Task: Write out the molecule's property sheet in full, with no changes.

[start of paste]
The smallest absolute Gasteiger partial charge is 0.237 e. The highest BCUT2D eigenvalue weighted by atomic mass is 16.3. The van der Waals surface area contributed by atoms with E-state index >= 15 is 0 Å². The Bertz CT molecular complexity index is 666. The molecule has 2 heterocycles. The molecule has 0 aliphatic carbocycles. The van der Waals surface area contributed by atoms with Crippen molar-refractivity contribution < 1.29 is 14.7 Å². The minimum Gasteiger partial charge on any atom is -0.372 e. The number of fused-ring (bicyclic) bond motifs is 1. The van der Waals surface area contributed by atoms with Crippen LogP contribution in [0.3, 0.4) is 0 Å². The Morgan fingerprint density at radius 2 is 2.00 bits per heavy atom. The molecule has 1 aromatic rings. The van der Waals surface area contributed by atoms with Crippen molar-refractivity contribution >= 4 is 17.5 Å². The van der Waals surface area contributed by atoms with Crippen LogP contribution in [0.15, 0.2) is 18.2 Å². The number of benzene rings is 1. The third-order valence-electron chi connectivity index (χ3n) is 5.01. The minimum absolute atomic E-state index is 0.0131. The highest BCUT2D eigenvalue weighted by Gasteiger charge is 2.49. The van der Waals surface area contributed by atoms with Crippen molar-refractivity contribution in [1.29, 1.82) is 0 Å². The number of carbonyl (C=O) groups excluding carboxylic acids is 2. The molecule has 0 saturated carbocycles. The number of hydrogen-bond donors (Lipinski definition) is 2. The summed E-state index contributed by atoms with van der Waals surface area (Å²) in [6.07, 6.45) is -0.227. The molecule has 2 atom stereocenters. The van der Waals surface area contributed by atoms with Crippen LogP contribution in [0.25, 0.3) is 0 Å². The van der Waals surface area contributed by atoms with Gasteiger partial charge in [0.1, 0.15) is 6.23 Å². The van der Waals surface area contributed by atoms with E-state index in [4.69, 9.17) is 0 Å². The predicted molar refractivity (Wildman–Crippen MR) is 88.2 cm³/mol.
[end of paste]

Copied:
The smallest absolute Gasteiger partial charge is 0.237 e. The highest BCUT2D eigenvalue weighted by atomic mass is 16.3. The van der Waals surface area contributed by atoms with E-state index >= 15 is 0 Å². The Bertz CT molecular complexity index is 666. The molecule has 2 heterocycles. The molecule has 0 aliphatic carbocycles. The van der Waals surface area contributed by atoms with Crippen molar-refractivity contribution < 1.29 is 14.7 Å². The minimum Gasteiger partial charge on any atom is -0.372 e. The number of fused-ring (bicyclic) bond motifs is 1. The van der Waals surface area contributed by atoms with Crippen LogP contribution in [0.3, 0.4) is 0 Å². The Morgan fingerprint density at radius 2 is 2.00 bits per heavy atom. The molecule has 1 aromatic rings. The van der Waals surface area contributed by atoms with Crippen molar-refractivity contribution >= 4 is 17.5 Å². The van der Waals surface area contributed by atoms with Crippen LogP contribution in [0.15, 0.2) is 18.2 Å². The number of benzene rings is 1. The third-order valence-electron chi connectivity index (χ3n) is 5.01. The minimum absolute atomic E-state index is 0.0131. The highest BCUT2D eigenvalue weighted by Gasteiger charge is 2.49. The van der Waals surface area contributed by atoms with Crippen molar-refractivity contribution in [1.29, 1.82) is 0 Å². The number of carbonyl (C=O) groups excluding carboxylic acids is 2. The molecule has 0 saturated carbocycles. The number of hydrogen-bond donors (Lipinski definition) is 2. The summed E-state index contributed by atoms with van der Waals surface area (Å²) in [6.07, 6.45) is -0.227. The molecule has 2 atom stereocenters. The van der Waals surface area contributed by atoms with Crippen LogP contribution in [0.25, 0.3) is 0 Å². The van der Waals surface area contributed by atoms with Gasteiger partial charge in [0.1, 0.15) is 6.23 Å². The van der Waals surface area contributed by atoms with E-state index in [4.69, 9.17) is 0 Å². The predicted molar refractivity (Wildman–Crippen MR) is 88.2 cm³/mol.